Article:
It is often only after new role models have been established (who a critical number of people want to emulate) that new socio-economic trends gain momentum and are sustainable. With this insight in mind, Irish economic philosopher Charles Handy has assembled 23 portraits of good-doers in The New Philanthropists.
What is new about these benefactors? Unlike many of their predecessors most of them are entrepreneurs who have made money while still relatively young. Now they set out to apply the same principles which have made them successful in the world of business to the social realm. They don’t (only) donate their money, but initiate and actively manage social projects.
Among them are celebrities such as Bono and Bill & Melinda Gates, but also many others who operate under the radar of media attention. It is the latter The New Philanthropists concentrates on, people such as Irish real estate developer Niall Mellon, who gets volunteers together to build new housing estates in South African Slums and Jeff Gambin, a well-known Australian chef, who started Just Enough Faith to hand out quality meals to the homeless in Sydney. Or Michael de Giorgio, who’s Greenhouse Organisation offers underprivileged kids in London valuable sports opportunities.
The interviewees stand out due to their mix of social engagement, management abilities and economic expertise. Initially investing their own money, some nevertheless expect the initiatives to stand on their own feet after a certain time. Thus Greenhouse is planning to sell their expertise to companies, who could book them to organize staff sport days or team building workshops.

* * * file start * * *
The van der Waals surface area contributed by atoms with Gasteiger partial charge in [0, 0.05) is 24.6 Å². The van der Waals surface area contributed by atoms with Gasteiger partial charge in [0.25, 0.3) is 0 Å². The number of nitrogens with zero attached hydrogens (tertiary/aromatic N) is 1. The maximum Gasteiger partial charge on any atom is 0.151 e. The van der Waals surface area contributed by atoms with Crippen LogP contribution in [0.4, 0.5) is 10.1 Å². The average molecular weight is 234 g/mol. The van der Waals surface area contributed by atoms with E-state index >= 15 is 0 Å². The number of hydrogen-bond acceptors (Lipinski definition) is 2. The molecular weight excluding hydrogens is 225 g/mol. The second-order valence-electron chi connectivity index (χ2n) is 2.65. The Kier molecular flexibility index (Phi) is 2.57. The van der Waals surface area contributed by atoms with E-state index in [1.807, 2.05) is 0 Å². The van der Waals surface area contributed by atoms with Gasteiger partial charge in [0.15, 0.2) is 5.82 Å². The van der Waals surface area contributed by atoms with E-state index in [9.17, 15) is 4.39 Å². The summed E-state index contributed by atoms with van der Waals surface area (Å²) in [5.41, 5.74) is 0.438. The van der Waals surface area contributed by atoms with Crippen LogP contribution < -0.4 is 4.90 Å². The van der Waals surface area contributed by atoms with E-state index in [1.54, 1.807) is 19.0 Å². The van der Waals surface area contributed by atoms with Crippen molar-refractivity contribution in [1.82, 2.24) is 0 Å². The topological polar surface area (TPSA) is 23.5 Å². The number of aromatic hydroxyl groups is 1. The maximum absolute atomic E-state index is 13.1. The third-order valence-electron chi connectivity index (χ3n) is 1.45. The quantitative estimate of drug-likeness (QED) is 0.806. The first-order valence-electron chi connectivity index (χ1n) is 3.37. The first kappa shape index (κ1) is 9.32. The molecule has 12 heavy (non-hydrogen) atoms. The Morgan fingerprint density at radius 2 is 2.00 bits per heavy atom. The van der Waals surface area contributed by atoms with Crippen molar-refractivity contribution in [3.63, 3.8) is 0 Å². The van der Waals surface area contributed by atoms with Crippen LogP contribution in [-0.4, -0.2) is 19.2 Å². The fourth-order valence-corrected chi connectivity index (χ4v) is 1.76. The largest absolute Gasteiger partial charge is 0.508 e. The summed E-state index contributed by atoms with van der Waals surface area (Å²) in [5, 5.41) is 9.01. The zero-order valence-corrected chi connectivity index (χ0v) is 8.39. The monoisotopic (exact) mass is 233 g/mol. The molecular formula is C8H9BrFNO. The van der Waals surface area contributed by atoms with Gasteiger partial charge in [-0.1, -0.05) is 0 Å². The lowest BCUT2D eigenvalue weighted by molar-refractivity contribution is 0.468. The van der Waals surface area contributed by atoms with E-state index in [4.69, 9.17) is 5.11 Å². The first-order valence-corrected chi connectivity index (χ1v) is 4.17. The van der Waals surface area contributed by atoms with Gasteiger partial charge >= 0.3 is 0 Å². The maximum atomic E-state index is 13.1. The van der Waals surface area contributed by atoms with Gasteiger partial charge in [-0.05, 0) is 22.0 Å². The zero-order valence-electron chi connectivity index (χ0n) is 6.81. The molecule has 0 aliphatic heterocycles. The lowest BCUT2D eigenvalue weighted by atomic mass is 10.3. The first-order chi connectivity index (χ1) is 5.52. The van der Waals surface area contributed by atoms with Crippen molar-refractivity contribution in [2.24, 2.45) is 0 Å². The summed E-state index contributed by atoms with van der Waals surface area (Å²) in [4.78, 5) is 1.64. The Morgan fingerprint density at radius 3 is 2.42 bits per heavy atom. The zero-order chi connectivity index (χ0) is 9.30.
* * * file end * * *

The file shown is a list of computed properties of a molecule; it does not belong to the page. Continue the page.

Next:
As mentioned, Handy wants readers of his book to identify with the protagonists, saying: “I want to do what these guys are doing”. But somehow this effect was lost on me.
Why? Maybe some of the portraits were too sleek for my liking. And there were only 2 women among the 23 (mostly British) philanthropists. This imbalance may reflect power relations in the real world. But then 51% of all assets in the US are held by women, and the trend towards female philanthropists is increasing. Thus for a book aiming at establishing new role models, this omission is incomprehensible. Everybody knows the late Anita Roddick, founder of the Body Shop, who started among others Children on the Edge . Also a woman such as Mahnaz Malik, the young British-Pakistani lawyer, acting on behalf of underpriviledged children in Pakistan and offering (through the Advocate Foundation) free legal aid to under-aged prisoners, would have enriched this volume.
I would welcome readers suggestions for their “favourite female philanthropist”!